INSPIRED Yorkshire Carnegie became only the second team to beat prolific Championship leaders London Irish this season yet did so amid the backdrop of immense uncertainty.
Concerned players demanded to see the board of directors last week to ask questions about the club’s future given, despite it being March, none have yet been offered new deals for 2019-20.
The responses they received from the hierarchy were not what they hoped for; Carnegie talk about getting investment to push for the Premiership but, in reality, given their current financial state, it seems they might soon struggle to even field a side in the second-tier.
As workaholic lock Matt Smith said after yesterday’s epic win, “most of the lads in there (changing rooms) have been told there’s no jobs next season.”
These are worrying times. He has already signed for Doncaster Knights for 2019-20. Expect plenty more to follow if there is no swift upturn in the club’s parlous off-field state.
It is a shame if that is what it comes to, however, considering – on the field – Carnegie produced arguably one of the best performances in the club’s history.
They had shown their indefatigable spirit to fight back and win 45-44 at Bedford Blues the previous week but star-studded Irish, all set for an immediate return to the Premiership, was a different entity entirely. It appears not.
It is a sign of how far Carnegie have come under the stewardship of Chris Stirling and Steve Boden that they were embarrassed 72-5 at Irish in October but secured a try bonus-point win against the same opponents and dominated them in so many areas at Emerald Headingley yesterday.
Irish had won 15 of their 16 league games so far, their only reverse being a stoppage-time 17-14 defeat in Jersey in November, but rarely have they come across a foe as determined, well-drilled and courageous as the hosts here.
Centre Pete Lucock was inspirational scoring two first-half tries and then helping to create their other two in the second period but the only place to start really is with the Carnegie scrum.
Their front-row, with Nic Mayhew and Sam Nixon immense, did such a job on Patric Cilliers that the former Springboks loosehead was replaced after just 34 minutes. Moments earlier, referee Jack Makepeace had needed to talk to the ex-Leicester Tiger and his captain Josh McNally after the Irish conceded two scrum penalties in quick succession.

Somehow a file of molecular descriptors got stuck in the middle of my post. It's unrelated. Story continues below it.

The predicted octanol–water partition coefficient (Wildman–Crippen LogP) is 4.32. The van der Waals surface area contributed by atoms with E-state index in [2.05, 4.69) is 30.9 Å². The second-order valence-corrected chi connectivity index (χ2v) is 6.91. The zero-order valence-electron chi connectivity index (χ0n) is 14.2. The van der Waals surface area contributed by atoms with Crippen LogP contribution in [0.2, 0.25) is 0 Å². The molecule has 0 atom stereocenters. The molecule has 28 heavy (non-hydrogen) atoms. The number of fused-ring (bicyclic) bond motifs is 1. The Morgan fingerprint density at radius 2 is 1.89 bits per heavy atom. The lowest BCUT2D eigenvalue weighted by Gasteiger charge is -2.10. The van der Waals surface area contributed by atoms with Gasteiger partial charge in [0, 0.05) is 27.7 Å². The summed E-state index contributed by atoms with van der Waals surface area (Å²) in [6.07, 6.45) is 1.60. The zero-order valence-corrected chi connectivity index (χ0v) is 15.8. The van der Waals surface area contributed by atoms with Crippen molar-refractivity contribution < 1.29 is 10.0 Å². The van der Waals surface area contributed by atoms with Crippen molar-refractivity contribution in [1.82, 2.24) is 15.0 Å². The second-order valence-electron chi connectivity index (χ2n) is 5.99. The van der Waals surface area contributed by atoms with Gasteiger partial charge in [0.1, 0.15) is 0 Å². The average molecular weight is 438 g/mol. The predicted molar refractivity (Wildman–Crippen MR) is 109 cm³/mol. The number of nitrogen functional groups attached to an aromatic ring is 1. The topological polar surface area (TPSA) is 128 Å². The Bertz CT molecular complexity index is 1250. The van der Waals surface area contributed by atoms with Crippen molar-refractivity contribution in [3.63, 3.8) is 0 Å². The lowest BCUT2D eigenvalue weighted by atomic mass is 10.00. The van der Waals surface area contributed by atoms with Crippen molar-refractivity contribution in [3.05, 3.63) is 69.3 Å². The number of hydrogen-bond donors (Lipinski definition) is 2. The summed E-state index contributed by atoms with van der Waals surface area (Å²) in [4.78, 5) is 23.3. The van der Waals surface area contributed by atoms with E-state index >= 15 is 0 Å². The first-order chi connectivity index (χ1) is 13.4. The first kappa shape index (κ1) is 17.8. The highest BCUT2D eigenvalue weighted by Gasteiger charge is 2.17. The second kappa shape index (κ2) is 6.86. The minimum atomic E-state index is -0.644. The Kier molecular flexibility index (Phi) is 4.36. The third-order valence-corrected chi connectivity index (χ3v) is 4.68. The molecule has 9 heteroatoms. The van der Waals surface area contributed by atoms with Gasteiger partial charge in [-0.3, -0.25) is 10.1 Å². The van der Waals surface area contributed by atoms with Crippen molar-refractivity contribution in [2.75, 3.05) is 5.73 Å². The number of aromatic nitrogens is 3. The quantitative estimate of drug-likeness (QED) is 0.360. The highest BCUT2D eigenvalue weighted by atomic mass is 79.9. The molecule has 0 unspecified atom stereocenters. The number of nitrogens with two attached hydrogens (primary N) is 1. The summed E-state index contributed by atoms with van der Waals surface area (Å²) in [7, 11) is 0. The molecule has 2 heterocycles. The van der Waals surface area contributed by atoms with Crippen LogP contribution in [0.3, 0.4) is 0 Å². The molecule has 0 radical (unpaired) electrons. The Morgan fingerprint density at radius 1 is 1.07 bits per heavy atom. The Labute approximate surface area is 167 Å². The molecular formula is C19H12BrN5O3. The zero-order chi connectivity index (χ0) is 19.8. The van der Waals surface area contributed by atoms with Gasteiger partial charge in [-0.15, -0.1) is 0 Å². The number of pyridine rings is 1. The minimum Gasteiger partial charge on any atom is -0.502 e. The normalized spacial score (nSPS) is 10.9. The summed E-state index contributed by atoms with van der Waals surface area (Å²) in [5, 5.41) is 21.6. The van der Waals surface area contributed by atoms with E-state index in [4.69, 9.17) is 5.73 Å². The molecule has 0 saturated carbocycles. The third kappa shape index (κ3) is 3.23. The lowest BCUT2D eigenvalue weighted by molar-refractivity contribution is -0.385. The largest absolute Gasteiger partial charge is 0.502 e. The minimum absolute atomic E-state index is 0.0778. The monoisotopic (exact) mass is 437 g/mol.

The hosts’ dominance in this area started early and hardly let-up. They forced a fifth-minute penalty and, though Jade Te Rure missed the shot, they soon earned a scrum free-kick and opted to scrum again, showing their confidence in Mayhew, Nixon et al.
It was merited; Irish’s set-piece crumbled yet again and it would be a pattern of the first half.
Carnegie scored the opening try in the tenth minute when Te Rure chipped over a lovely midfield kick, first phase from a line-out on halfway, and Lucock kicked on before sliding over.
After Cilliers’s indiscretions, the long-serving centre added his second try in the 33 minute.
Carnegie drove the line-out close, worked towards the posts and then saw Lucock cut a brilliant line to latch onto JB Bruzilier’s equally as impressive fired pass.
Bruzilier’s box-kicking during the first half, in particular, was excellent and, with such willing runners outside him, that tactic, too, caused the Irish back-three no end of problems.
Granted, the visitors had plenty of territory in the first period but they did little with it.
Carnegie stole their first line-out of the afternoon and, on a number of occasions, forced handling errors with the ferocity of their tackling.
Fly-half Ian Keatley thought he had got through picking up a scrappy long line-out but Antonio Kiri Kiri tackled him and then brilliantly forced a turnover.
Similarly, captain Richard Mayhew came up with a crunching effort to leave Dave Porecki spilling after the hooker had been put through by TJ Ioane’s clever inside pass.
The work rate from Carnegie was terrific, putting belief in their ability to kick into the wind and defend.
Irish only responded before the break when one such kick was blown back, Ollie Hoskins eventually getting over.
Winger Topsy Ojo added their second in the 45th minute but, this time, Keatley missed the kick to leave Carnegie 14-12 ahead.
The hosts’ finished stronger, however, staying patient before Lucock dummied through for Elijah Niko to get in on 69.
Ojo spilled Lucock’s steepling kick to gift Andy Forsyth the final try, Chris Elder improving in a famous victory.
Yorkshire Carnegie: Elder; Watkins, Forsyth, Lucock, Niko; Te Rure, Bruzulier; N Mayhew (Hill 66), Buckle (Donnellan 66), Nixon (Foster 50), Lemalu, Smith, R Mayhew (Wilson 76), Kiri Kiri (Bainbridge 76), Temm.
London Irish: McLean (Atkins 78); Ojo (Macken 77), Stephenson, Hepetema, Loader; Keatley, McKibbin (Macken 60); Cilliers (Chawatama 34), Porecki (Van Vuuren 77), Hoskins, Van Der Merwe (Maddison 60), McNally, Schatz, Ioane, Rogerson (Treviranus 60).
Referee: Jack Makepeace.